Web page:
Charities including Cafod and Christian Aid have warned the cut to UK foreign aid will cause further “devastation” and undermine the UK’s credibility at the G7 summit.
They told prime minister Boris Johnson that there was “no justifiable economic need” for a reduction of almost £4 billion a year.
As US President Joe Biden flew in this morning to attend G7 in Cornwall, Johnson is increasingly under pressure over the cut.
The government has said it will not meet the 0.7 per cent target in the coming financial year and spending will be reduced to 0.5 per cent of national income.
Chancellor Rishi Sunak reported that the cut is a “temporary” measure to cope with the deficit caused by the Covid-19 pandemic and made a vague commitment that the 0.7 per cent target would return. In Parliament, Commons Speaker Sir Lindsay Hoyle blocked a vote on the topic that would have been binding.
Cafod said: “This is a missed opportunity for the government to show what global Britain leadership looks like, ensuring that some of the world’s marginalised and vulnerable communities, struggling to cope with the impacts of this pandemic, survive.”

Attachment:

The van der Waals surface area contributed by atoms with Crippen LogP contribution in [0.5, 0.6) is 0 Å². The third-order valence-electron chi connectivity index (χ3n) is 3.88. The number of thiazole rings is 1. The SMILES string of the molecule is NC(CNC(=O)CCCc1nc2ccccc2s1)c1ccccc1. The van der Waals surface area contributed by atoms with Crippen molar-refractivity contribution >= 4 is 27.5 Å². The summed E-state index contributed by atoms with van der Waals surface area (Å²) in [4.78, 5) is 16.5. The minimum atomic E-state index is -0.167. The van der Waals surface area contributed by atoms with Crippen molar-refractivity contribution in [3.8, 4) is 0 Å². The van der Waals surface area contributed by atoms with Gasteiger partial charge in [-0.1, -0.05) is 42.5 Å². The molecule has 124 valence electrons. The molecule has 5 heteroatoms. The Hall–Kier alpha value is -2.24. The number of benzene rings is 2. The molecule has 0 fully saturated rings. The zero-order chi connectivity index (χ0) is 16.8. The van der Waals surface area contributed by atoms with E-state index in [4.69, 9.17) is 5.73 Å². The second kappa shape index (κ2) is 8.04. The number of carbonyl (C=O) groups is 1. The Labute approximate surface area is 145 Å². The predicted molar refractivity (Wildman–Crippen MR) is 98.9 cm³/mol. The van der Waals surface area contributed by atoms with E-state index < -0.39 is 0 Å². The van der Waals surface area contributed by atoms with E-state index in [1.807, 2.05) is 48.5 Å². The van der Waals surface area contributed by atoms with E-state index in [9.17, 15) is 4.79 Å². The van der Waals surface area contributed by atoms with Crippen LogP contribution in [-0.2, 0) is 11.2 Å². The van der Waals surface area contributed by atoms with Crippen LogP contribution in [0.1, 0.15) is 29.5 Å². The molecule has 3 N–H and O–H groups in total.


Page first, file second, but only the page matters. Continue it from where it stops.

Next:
The Archbishop of Canterbury posted on Twitter that he was praying the aid cut would be reversed. Justice and Peace Scotland tweeted: “UK spent more than £8,000 every minute on nuclear weapons in 2020 whilst cutting aid to the poorest worldwide.”
Fr Denis Blackledge SJ, parish priest of St Francis Xavier Church in Everton, went on hunger strike for 24 hours, stating that as the G7 summit begins, cutting the aid budget is “the wrong action to take”.
The agreement by G7 countries to make it harder for the world’s largest companies to avoid paying taxes does not go far enough for many.
Cardinal Peter Turkson, head of the Vatican Dicastery for Promoting Human Development, tweeted his congratulations to G7 finance ministers for supporting a new corporate tax system but said: “15 per cent is woefully low.”
Christian Aid said: “We call on governments to raise the rate and ensure the design of any new system delivers significant tax payments to lower-income countries in particular.”